Well, in Whoville, they say,
The Grinch's small heart
Grew three sizes that day."
When a bad guy turns good. This usually makes for a good plot, for three reasons:
- It lets the writer reintroduce the villain as a "darker, edgier" hero.
- It reinforces a desired notion of the inherent goodness within people.
- It prevents the Worthy Opponent from falling victim to What a Senseless Waste of Human Life.
There are also various in-story motivations for the bad guy to make the turn:
- An encounter with an All-Loving Hero or gaining a Morality Pet.
- Discovering that Being Evil Sucks or possibly that Good Feels Good.
- An Enemy Mine situation leading to Fire Forged Friendship or The Power of Love in the form of Deliver Us from Evil or Love Redeems changing their priorities. Conversely Mistreatment-Induced Betrayal makes them rethink their loyalties.
- Realizing that they are a Noble Demon.
- A Heel Realization, if they had never considered their actions evil or wrong in the first place.
- They become friends with a hero after fighting them.
- A case of Even Evil Has Standards, if one villain becomes a good guy to stop another villain from doing something so horrible that they just cannot allow it.
Sadly, it sometimes leads to Redemption Equals Death, and when it doesn't, someone still needs to draw their "Get out of Jail Free" Card. Otherwise they may find the good guys unwilling to believe them; their conversion met with a HeelFace Door-Slam (or they may "merely" find themselves Reformed, but Rejected). On the other hand, the bad guy may reject their chance at turning over a new leaf altogether, in which case it's Redemption Rejection.
The many reasons and the probability for a turn are listed in the Sorting Algorithm of Face-Heel Turning; probability is directly proportional to popularity. A very common act for the lone female character in any evil group, sometimes by a Mistreatment-Induced Betrayal. Beware, some authors know the stereotypes of Heel Face Turning and will play with it accordingly.
The term "Heel Face Turn" comes from Professional Wrestling, in which an evil wrestler (a "heel") sometimes has a change of heart and becomes good, thereby becoming a "babyface". Magazines and other promotional material from the various wrestling leagues comment on various wrestlers' changes in alignment nearly as frequently as they cover events in the ring themselves.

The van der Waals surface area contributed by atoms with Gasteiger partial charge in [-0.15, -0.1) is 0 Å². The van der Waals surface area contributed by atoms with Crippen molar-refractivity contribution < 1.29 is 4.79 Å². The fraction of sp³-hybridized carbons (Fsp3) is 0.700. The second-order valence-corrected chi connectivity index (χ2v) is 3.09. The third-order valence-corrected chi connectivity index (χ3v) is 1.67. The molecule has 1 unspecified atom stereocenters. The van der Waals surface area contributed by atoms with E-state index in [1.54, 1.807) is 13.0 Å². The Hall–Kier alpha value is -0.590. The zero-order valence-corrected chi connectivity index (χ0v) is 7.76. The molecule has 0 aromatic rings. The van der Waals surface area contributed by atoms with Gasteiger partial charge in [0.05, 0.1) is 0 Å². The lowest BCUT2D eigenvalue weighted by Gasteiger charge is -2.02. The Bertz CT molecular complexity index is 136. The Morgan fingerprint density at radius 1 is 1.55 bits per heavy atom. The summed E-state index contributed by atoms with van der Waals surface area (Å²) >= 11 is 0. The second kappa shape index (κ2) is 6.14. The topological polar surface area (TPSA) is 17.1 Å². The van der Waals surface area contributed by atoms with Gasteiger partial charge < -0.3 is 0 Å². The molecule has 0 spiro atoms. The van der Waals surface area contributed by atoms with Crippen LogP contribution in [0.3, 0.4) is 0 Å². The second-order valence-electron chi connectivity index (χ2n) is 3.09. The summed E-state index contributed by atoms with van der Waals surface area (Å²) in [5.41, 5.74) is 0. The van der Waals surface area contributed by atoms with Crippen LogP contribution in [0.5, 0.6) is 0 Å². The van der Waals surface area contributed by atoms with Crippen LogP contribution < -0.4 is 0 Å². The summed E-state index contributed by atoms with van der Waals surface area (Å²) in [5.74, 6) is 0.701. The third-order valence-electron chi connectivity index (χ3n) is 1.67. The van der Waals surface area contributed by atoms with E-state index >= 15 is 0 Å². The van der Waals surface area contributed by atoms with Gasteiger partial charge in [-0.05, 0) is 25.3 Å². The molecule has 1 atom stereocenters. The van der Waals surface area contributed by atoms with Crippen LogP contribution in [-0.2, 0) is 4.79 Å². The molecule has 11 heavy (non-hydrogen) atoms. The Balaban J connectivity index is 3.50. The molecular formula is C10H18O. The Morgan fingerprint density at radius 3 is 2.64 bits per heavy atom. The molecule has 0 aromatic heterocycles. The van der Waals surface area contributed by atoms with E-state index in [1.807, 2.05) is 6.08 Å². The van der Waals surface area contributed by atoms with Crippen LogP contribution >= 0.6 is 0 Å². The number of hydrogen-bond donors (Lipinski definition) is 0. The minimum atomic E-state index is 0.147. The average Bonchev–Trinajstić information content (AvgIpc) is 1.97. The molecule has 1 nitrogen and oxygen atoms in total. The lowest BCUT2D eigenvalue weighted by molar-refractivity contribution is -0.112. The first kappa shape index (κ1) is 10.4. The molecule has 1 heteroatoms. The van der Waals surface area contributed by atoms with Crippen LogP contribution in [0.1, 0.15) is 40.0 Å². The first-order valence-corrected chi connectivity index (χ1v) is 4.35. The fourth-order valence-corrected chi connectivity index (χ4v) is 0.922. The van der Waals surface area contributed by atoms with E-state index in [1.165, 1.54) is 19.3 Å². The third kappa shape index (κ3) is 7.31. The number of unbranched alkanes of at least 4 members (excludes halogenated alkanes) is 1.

Compare The Mole, who is secretly working for the other team all along. May be the result of a person that was Good All Along. When someone who doesn't care one way or the other is forced to fight they become Neutral No Longer.
This is the opposite of a FaceHeel Turn and is generally found in stories with Black-and-White Morality. It has two subtropes: HeelFace Brainwashing, more or less the opposite of Brainwashed and Crazy, and High-HeelFace Turn (usually the redefining moment for a Dark Chick). See also MookFace Turn when the bad guy doing it is a Mook, and HeelRace Turn when an entire faction does it. If a character keeps switching from one side to the other and back, they're in a HeelFace Revolving Door. If they turns face, but still acts like a heel, they're Reformed, but Not Tamed. If a character pretends to reform, only to be revealed as Evil All Along, they're a HeelFace Mole. If someone reforms because of faith, they're in a HeelFaith Turn. Compare and contrast, also, with Hazy Feel Turn, when is unclear and/or ambiguous the sincerity and/or the extention of the Heel-Face Turn of the character.
In Real Life, the nature of Heel-Face Turn and FaceHeel Turn is subjective (one person's "seeing the light" is another person's "heartless betrayal or fall" depending on what group the individual is going to or leaving). Therefore, No Real Life Examples, Please!
- Anime & Manga
- Comic Books
- Fan Works
- Films Animated
- Films Live-Action
- Live-Action TV
- Professional Wrestling
- Video Games
- Web Original
- Western Animation